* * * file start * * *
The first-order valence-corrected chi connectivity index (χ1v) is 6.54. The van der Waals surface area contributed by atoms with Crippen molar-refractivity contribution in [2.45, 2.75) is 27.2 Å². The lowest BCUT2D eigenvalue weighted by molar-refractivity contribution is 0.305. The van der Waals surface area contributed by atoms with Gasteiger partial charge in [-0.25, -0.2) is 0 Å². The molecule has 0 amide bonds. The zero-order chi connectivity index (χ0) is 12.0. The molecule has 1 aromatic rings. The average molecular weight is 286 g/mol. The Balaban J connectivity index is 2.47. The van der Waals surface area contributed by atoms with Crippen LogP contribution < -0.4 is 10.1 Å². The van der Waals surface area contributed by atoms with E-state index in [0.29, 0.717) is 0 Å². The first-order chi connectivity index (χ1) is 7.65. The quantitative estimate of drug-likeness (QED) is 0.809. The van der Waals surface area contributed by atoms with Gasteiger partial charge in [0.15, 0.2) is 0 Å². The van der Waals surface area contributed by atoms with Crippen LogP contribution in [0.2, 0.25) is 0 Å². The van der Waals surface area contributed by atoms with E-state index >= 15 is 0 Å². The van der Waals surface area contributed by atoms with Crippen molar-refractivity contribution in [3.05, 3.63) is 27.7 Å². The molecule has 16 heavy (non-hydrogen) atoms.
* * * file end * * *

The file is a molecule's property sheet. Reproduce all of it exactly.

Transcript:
The first-order valence-corrected chi connectivity index (χ1v) is 6.54. The van der Waals surface area contributed by atoms with Crippen molar-refractivity contribution in [2.45, 2.75) is 27.2 Å². The lowest BCUT2D eigenvalue weighted by molar-refractivity contribution is 0.305. The van der Waals surface area contributed by atoms with Gasteiger partial charge in [-0.25, -0.2) is 0 Å². The molecule has 0 amide bonds. The zero-order chi connectivity index (χ0) is 12.0. The molecule has 1 aromatic rings. The average molecular weight is 286 g/mol. The Balaban J connectivity index is 2.47. The van der Waals surface area contributed by atoms with Crippen LogP contribution < -0.4 is 10.1 Å². The van der Waals surface area contributed by atoms with E-state index in [0.29, 0.717) is 0 Å². The first-order chi connectivity index (χ1) is 7.65. The quantitative estimate of drug-likeness (QED) is 0.809. The van der Waals surface area contributed by atoms with Gasteiger partial charge in [0.15, 0.2) is 0 Å². The van der Waals surface area contributed by atoms with Crippen LogP contribution in [0.2, 0.25) is 0 Å². The van der Waals surface area contributed by atoms with E-state index >= 15 is 0 Å². The van der Waals surface area contributed by atoms with Crippen molar-refractivity contribution in [3.05, 3.63) is 27.7 Å². The molecule has 16 heavy (non-hydrogen) atoms.